Today, it is hard to find a poet who does not respond to artworks in his or her poems. William Carlos Williams, for instance, wrote an entire book of responses to Pictures from Brueghel. But the most famous responses to artworks in the entire history of English-language poetry are almost certainly two poems written within two years of each other: Percy Shelley’s 1817 “Ozymandias” and John Keats’ 1819 “Ode on a Grecian Urn.” In his own “For an Assyrian Frieze,” Peter Viereck is not only taking the same basic topic as Keats and Shelley did, but is in the process engaging in a conversation with them, a conversation that had specific aims given the poetic climate of the time.
In 1949, the world of Anglo-American poetry was dominated by one figure: T. S. Eliot. Although Eliot did not produce much poetry, many of the poems that he did write had become very popular and influential, and had also come to represent the entire era, an era defined later as “modernist.” “The Love Song of J. Alfred Prufrock,” “Marina,” “Sweeney Among the Nightingales,” the “Four Quartets,” and especially “The Waste Land” came to define the twentieth century. Their employment of different, often conflicting voices; their experiments with chronology, sequence, and structure; their extensive use of allusion, especially to medieval and Renaissance works; their portrayal of a world in which all certainties had been shattered and human beings wandered in a futile search for meaning; their fundamental pessimism about the state of human beings in a world that had seen two unimaginably destructive wars within thirty years of each other; all of these qualities came to be understood as the qualities of the time itself. Eliot, and Ezra Pound who came before Eliot and used many of the same techniques but never found as much success in his lifetime, became the inspirations for almost every poet in the period from 1920 to 1950.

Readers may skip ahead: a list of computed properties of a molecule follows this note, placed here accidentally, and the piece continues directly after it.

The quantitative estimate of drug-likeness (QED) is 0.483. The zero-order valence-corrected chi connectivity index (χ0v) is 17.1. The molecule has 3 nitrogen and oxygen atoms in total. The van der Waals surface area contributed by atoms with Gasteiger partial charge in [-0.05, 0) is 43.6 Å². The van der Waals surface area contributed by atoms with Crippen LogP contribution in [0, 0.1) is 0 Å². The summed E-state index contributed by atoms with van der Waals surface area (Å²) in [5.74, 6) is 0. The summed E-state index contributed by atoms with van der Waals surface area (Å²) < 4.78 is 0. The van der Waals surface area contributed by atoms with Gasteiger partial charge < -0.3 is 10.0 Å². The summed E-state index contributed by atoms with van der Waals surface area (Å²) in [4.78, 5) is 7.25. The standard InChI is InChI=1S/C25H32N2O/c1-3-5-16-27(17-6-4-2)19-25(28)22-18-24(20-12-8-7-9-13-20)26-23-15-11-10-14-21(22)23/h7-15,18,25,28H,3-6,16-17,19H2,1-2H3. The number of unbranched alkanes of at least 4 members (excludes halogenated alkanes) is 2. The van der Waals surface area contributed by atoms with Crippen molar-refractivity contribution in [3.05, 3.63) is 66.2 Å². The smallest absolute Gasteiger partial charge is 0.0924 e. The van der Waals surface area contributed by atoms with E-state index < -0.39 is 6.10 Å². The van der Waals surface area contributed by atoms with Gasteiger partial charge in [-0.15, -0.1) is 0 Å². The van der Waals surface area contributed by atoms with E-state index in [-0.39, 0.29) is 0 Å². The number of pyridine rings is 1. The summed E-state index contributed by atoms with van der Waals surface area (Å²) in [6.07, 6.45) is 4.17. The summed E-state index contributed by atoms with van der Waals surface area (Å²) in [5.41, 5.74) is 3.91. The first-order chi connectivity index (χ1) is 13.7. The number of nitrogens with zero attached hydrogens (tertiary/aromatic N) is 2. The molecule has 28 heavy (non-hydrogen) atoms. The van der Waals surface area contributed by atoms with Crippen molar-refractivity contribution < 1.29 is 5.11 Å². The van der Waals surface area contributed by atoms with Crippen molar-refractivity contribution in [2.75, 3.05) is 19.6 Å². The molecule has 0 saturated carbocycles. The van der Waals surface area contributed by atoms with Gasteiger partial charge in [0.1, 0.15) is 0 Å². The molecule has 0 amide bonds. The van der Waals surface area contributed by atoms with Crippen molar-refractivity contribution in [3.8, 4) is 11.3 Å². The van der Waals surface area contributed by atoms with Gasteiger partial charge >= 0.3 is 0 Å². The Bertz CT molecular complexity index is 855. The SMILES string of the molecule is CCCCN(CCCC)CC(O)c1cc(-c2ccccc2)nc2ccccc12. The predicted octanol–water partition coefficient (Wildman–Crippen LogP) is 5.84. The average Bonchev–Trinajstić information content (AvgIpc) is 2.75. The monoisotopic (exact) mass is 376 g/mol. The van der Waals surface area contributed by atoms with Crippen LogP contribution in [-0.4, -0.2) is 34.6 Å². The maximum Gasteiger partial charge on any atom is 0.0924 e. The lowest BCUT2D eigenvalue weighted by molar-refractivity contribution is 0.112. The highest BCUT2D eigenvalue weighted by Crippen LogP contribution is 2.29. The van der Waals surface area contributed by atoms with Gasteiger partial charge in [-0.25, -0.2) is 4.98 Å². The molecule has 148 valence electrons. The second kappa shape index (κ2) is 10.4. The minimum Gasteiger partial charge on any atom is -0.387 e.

The modernist method and ideas had become almost an orthodoxy. Eliot had founded and edited a magazine, the Criterion, that powerfully spread his ideas. He also served as the managing editor for one of England’s most important trade publishing firms, Faber and Faber. His influence dominated poetry and academia, and even left-wing cultural critics who loathed Eliot’s conservative politics felt that his artistic innovations were brilliant. Novelists such as James Joyce and Virginia Woolf were having success translating “modernist” techniques and ideas into fiction, and in painting, the cubists and surrealists and other movements were expressing ideas about their own art that were strikingly similar to Eliot’s ideas about poetry and literature.